We've updated our Privacy Policy to make it clearer how we use your personal data.

We use cookies to provide you with a better experience. You can read our Cookie Policy here.

Advertisement
Characterization of the MDSC Proteome Associated with Metastatic Murine Mammary Tumors Using Label-Free Mass Spectrometry and Shotgun Proteomics
News

Characterization of the MDSC Proteome Associated with Metastatic Murine Mammary Tumors Using Label-Free Mass Spectrometry and Shotgun Proteomics

Characterization of the MDSC Proteome Associated with Metastatic Murine Mammary Tumors Using Label-Free Mass Spectrometry and Shotgun Proteomics
News

Characterization of the MDSC Proteome Associated with Metastatic Murine Mammary Tumors Using Label-Free Mass Spectrometry and Shotgun Proteomics

Read time:
 

Want a FREE PDF version of This News Story?

Complete the form below and we will email you a PDF version of "Characterization of the MDSC Proteome Associated with Metastatic Murine Mammary Tumors Using Label-Free Mass Spectrometry and Shotgun Proteomics"

First Name*
Last Name*
Email Address*
Country*
Company Type*
Job Function*
Would you like to receive further email communication from Technology Networks?

Technology Networks Ltd. needs the contact information you provide to us to contact you about our products and services. You may unsubscribe from these communications at any time. For information on how to unsubscribe, as well as our privacy practices and commitment to protecting your privacy, check out our Privacy Policy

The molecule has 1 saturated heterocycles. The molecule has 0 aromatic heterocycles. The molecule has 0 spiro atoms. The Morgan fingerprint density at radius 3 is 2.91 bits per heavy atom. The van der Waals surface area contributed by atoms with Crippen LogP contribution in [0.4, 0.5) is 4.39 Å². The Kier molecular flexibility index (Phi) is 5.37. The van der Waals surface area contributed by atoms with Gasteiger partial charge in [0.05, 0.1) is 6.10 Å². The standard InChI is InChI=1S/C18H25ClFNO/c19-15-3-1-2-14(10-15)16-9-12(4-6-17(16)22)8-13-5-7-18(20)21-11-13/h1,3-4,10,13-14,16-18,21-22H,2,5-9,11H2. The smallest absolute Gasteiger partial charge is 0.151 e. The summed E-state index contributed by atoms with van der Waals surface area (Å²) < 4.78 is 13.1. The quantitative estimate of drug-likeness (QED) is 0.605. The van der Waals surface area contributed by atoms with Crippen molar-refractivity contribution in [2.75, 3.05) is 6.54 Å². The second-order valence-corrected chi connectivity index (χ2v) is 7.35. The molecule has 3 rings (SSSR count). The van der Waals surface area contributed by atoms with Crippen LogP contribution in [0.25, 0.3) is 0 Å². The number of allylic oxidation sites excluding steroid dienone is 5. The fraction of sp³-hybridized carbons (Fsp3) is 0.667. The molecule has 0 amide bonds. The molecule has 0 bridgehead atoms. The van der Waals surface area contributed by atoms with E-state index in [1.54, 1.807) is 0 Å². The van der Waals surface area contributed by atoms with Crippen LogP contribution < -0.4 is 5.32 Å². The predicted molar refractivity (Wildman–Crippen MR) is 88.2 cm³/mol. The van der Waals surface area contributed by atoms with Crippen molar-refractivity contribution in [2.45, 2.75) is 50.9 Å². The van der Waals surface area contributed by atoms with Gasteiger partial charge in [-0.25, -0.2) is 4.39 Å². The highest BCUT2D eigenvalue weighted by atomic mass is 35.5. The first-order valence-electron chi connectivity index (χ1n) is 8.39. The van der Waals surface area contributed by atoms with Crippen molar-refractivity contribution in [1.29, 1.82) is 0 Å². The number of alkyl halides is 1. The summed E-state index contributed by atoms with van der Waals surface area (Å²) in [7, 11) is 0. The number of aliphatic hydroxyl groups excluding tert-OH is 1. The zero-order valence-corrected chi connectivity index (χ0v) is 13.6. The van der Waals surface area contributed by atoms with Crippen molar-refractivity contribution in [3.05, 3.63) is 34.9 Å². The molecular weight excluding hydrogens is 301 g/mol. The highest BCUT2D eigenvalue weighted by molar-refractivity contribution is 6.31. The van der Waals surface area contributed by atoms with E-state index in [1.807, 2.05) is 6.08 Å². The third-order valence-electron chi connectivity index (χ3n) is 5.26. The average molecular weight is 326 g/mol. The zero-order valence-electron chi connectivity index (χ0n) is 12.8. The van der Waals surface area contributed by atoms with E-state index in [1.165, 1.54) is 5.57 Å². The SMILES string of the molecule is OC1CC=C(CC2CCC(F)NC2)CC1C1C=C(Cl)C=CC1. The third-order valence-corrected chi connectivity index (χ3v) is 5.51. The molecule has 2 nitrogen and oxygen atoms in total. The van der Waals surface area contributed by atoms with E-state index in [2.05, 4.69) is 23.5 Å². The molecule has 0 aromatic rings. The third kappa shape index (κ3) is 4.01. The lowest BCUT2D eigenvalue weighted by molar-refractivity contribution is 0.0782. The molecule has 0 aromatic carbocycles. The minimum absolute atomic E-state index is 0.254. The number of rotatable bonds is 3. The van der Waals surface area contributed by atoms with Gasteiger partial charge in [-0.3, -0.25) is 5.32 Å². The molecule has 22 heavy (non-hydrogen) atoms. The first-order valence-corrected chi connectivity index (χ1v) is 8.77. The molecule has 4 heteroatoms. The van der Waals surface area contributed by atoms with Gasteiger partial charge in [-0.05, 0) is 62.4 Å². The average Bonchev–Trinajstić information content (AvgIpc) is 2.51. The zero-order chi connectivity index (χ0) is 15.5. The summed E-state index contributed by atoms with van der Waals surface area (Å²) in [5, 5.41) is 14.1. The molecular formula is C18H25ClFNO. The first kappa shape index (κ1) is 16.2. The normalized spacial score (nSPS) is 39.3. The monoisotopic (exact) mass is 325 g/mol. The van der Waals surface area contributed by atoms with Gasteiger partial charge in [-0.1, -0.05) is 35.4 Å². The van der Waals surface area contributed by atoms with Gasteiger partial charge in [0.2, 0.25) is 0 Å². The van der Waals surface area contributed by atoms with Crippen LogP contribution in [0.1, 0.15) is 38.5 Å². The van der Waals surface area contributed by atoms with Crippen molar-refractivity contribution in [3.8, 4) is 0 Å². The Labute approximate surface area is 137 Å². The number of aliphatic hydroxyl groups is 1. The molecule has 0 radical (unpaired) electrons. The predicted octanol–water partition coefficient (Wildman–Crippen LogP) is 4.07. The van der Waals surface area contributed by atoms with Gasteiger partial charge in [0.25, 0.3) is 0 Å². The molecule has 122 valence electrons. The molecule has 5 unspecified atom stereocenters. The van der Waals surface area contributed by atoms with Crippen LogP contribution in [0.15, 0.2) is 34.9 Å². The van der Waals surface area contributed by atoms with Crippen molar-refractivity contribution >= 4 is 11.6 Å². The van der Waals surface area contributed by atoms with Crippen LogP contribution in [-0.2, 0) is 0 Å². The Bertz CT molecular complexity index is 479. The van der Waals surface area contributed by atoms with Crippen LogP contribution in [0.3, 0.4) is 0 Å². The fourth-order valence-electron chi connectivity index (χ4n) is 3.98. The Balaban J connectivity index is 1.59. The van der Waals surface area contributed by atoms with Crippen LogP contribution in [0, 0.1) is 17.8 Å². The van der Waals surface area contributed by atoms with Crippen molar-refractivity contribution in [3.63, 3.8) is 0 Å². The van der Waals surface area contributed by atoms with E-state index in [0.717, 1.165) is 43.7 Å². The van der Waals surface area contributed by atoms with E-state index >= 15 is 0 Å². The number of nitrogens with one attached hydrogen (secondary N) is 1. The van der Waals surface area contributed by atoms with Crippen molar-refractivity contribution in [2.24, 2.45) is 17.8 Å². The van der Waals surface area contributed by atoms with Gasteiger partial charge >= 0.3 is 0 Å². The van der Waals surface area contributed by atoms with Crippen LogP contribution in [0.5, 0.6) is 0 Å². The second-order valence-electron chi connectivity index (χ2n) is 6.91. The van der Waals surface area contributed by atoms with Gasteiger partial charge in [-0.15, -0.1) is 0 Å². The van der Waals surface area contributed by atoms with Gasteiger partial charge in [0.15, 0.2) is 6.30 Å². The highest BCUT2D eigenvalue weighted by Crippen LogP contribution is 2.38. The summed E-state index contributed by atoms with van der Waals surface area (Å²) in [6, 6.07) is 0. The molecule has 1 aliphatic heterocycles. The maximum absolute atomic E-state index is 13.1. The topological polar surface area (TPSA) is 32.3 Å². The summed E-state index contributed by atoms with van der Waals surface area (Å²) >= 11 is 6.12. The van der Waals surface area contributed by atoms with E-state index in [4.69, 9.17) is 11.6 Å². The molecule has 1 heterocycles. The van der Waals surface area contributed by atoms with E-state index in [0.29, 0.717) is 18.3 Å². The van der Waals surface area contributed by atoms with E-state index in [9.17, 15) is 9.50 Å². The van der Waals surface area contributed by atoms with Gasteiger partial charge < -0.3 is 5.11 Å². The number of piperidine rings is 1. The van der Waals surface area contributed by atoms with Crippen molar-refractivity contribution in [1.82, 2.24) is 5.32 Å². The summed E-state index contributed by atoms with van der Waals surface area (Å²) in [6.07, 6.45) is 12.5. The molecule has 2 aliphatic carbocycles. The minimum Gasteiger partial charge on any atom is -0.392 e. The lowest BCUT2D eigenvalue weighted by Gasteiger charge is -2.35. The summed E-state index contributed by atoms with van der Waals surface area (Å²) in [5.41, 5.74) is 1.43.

Abstract
Expansion of Gr-1+/CD11b+ myeloid derived suppressor cells (MDSCs) is governed by the presence of increasingly metastatic, malignant primary tumors. Metastasis, not the primary tumor, is often the cause of mortality. This study sought to fully characterize the MDSC proteome in response to metastatic and non-metastatic mammary tumors using label-free mass spectrometry shotgun proteomics in a mouse model with tumor cell lines, 67NR and 4T1, derived from the same tumor. 67NR cells form only primary mammary tumors, whereas 4T1 cells readily metastasize to the lungs, lymph nodes, and blood. Overall analysis identified a total of 2825 protein groups with a 0.78% false discovery rate. Of the 2814 true identifications, 43 proteins were exclusive to the 67NR group, 153 were exclusive to the 4T1 group, and 2618 were shared. Among the shared cohort, 26 proteins were increased and 31 were decreased in the metastatic 4T1 cohort compared to non-metastatic 67NR controls after filtering. MDSCs selectively express proteins involved in the γ-glutamyl transferase, glutathione synthase pathways, CREB transcription factor signaling, and other pathways involved in platelet aggregation, as well as lipid and amino acid metabolism, in response to highly metastatic 4T1 tumors. Cell cycle regulation dominated protein pathways and ontological groups of the 67NR non-metastatic group. Not only does this study provide a starting point to identify potential biomarkers of metastasis expressed by MDSCs; it identifies critical pathways that are unique to non-metastatic and metastatic conditions. Therapeutic interventions aimed at these pathways in MDSC may offer a new route to control malignancy and metastasis.

The article is published online in PLoS ONE and is free to access.

Advertisement